“It’s really cool, high-level science by these high school students from Baylor,” says Dr. Bernie Kuhajda, an aquatic conservation biologist at the Tennessee Aquarium Conservation Institute. “This is stuff they teach in college and graduate school, so these students are just rocking the science.”

As they waded through the shallow pools of Bumbee Creek, the Baylor students weren’t just passive observers. Biologists called upon them to assist with specimen collection and identification.

Side by side and laughing the entire time, the students lined up to shuffle their feet along the bottom of the frigid water, encouraging any nearby Laurel Dace into carefully positioned seine nets. As the net was lifted from the water, the students let out a gleeful cheer every time it emerged with a Laurel Dace.

Laurel Dace can certainly use all the support they can get, whether from newly minted teenage fans or career biologists who have watched the species’ range dwindle over the past decade to just two streams atop Walden Ridge.

Students from Baylor School splash through the waters of Bumbee Creek to herd Laurel Dace into a collection net

Many Laurel Dace have been adversely affected by the degradation of their streams due to the influx of soil and chemicals from nearby farms. The population in Bumbee Creek has remained robust due in part to its remote location and the careful stewardship of nearby forests by Timber Investment Resources, which manages the property through which Bumbee flows.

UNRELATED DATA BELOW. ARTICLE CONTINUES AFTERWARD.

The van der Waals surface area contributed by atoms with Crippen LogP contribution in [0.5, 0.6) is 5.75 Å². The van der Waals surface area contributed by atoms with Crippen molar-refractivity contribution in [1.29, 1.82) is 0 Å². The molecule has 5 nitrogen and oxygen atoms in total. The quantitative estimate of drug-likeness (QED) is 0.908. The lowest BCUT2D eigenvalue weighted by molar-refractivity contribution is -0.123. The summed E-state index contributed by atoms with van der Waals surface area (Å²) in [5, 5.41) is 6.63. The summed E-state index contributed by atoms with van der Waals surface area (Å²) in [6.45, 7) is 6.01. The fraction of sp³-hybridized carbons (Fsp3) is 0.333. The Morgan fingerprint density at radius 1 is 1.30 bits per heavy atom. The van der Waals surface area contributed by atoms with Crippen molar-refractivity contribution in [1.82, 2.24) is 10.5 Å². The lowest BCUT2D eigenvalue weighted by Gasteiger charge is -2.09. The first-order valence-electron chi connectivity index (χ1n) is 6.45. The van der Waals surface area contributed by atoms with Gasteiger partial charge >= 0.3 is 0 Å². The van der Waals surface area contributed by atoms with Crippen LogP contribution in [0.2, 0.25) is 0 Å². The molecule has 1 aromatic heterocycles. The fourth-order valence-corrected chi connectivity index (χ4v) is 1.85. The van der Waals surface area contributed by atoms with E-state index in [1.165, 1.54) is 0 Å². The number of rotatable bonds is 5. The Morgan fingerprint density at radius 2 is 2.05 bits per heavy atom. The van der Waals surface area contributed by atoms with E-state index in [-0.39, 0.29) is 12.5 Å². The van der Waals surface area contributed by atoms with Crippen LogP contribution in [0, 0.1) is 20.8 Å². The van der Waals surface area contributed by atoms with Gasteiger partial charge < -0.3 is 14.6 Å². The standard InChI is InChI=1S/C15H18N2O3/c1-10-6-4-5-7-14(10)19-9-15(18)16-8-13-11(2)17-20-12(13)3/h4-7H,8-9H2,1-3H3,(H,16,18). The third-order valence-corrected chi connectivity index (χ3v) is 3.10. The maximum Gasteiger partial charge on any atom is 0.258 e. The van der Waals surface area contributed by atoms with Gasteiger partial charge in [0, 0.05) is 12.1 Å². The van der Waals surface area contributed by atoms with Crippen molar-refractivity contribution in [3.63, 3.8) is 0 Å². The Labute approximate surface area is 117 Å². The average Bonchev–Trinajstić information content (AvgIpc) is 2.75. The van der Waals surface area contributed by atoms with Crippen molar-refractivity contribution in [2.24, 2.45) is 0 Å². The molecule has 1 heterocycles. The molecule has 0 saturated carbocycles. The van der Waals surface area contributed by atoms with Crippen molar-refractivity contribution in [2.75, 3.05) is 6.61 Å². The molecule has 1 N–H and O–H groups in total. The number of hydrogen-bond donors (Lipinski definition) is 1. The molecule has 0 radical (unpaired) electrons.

The effort to protect the Laurel Dace’s last remaining streams was given a huge boost last year thanks to a $10 million allotment by the U.S. Department of Agriculture to fund land improvements in six counties in Southeast Tennessee. For five years, the funds will be dispersed through Ridges to Rivers, a Regional Conservation Partnership Program (RCPP) that will fuel a wave of conservation-minded updates to farms on Walden Ridge and nearby Sequatchie River Valley.

The Tennessee Aquarium Conservation Institute, in partnership with USDA’s Natural Resources Conservation Service, will evaluate and determine which landowners’ proposals would best align with the goals of the RCPP. The approved projects will ideally increase farmers’ yields and lower their costs while also improving water quality in nearby streams, such as those containing Laurel Dace.

While the USDA funding will support efforts to protect Laurel Dace at a broad scale, restoring a species is a long-term effort often measured in years. Because of the time involved, scientists must find ways to connect with future generations who may someday find themselves carrying the torch and conducting on-the-ground research.

And one of the best ways to inspire someone to care about an endangered species and the health of its home is by arranging a face-to-face meeting, Dr. Kuhajda says.

“It’s just completely different and wonderful to see something live in its native environment, rather than in a textbook or online,” he says. “You don’t understand how great streams are here on the Cumberland Plateau until you splash around in one.

“Then, you realize ‘This is wonderful. This is worth protecting.’”

To learn more about the Tennessee Aquarium Conservation Institute’s participation in the Ridges to Rivers RCPP, visit tnaqua.org/riverwatch/aquarium-leading-partnership-to-improve-water-quality-farming-in-southeast-tn/